Over time, the presentation of the Word should expose God’s people to the “whole counsel of God.” Consecutive, systematic, expository ministry is most helpful to accomplish this. Believers should have a basic understanding of the longer books in the Bible as well as the shorter ones; of the Old Testament as well as the New Testament. Topical studies and subjects taken from their larger context are popular, but there is nothing like the careful, patient exposition of an entire book of Scripture – verse by verse – to build up the church. Is there time during the week to discuss the message given on Sunday? There should be! Small groups meeting in homes can be very helpful here.
Bible teachers have different styles, and there is room for a wide variety of approaches to communication that edifies, but we must never forget that the power to change lives comes through the Spirit and the Word, not the dramatic efforts or emotional displays of the speaker!
Another important matter that is often overlooked is the fact that many people today have a short attention span. Consider using the first 30 or 40 minutes of the “Bible hour” to provide the best concentration. Announcements, prayer, special music, congregational singing, etc. have a place, but we are wise to ensure that adequate time is given to the preaching of the Word.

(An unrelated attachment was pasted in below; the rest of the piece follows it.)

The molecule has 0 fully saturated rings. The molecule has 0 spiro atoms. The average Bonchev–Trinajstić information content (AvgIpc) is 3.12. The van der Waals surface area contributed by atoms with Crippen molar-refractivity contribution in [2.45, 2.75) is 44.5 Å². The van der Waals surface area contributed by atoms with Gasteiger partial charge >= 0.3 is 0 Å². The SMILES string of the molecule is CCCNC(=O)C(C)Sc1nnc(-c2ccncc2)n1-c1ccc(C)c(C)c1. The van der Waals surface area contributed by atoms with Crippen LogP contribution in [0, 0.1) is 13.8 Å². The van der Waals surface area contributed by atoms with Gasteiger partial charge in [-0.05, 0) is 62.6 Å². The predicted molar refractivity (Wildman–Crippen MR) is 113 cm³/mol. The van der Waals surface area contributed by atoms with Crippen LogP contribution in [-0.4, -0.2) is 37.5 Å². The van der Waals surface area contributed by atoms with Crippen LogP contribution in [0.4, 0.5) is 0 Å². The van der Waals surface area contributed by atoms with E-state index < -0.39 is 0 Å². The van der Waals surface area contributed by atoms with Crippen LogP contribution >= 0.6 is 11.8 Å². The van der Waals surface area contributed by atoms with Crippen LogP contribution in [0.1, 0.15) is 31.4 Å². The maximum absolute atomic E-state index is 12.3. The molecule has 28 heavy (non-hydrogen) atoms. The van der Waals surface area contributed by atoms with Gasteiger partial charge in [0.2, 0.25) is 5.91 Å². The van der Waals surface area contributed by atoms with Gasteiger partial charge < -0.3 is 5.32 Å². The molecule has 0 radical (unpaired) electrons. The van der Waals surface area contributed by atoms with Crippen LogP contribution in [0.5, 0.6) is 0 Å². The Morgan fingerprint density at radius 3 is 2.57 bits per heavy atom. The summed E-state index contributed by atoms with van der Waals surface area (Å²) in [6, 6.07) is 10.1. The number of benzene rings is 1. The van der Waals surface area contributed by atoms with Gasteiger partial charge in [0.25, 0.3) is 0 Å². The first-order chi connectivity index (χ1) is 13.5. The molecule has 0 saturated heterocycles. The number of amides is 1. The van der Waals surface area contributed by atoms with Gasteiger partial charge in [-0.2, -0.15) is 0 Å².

Elders should be more concerned to have men in the pulpit who bring a clear and relevant message from the Lord, than simply lining up speakers who have available dates on their calendars. Preparing nourishing food for the flock is hard work! Paul writes about the honor that should be given to those who “labor in the word and doctrine” (I Tim. 5:17).
But what profit will there be in all this care if people are not present to hear the Word, or are regularly distracted by other “good things.” Elders can do much to encourage faithful attendance. Are some leaving after the Lord’s Supper? Are some absent because they are encumbered with serving responsibilities? In some assemblies, all of the high school age young adults, along with those who teach them, are regularly absent from the teaching hour.
The Bottom Line
In all of the above, we must never forget that we have a great adversary who is utterly and eternally opposed to the Word of God! If he cannot use evil things to weaken the effectiveness of the teaching time in the church, he will use good things. No task faced by elders is more crucial than protecting the quality of the feeding time for God’s flock. But the reward for this ceaseless vigilance will be spiritual vigor in this life, and the crown of unfading glory in the next (I Peter 5:4).
In the next issue, we’ll think about some of the characteristics of ministry that edifies.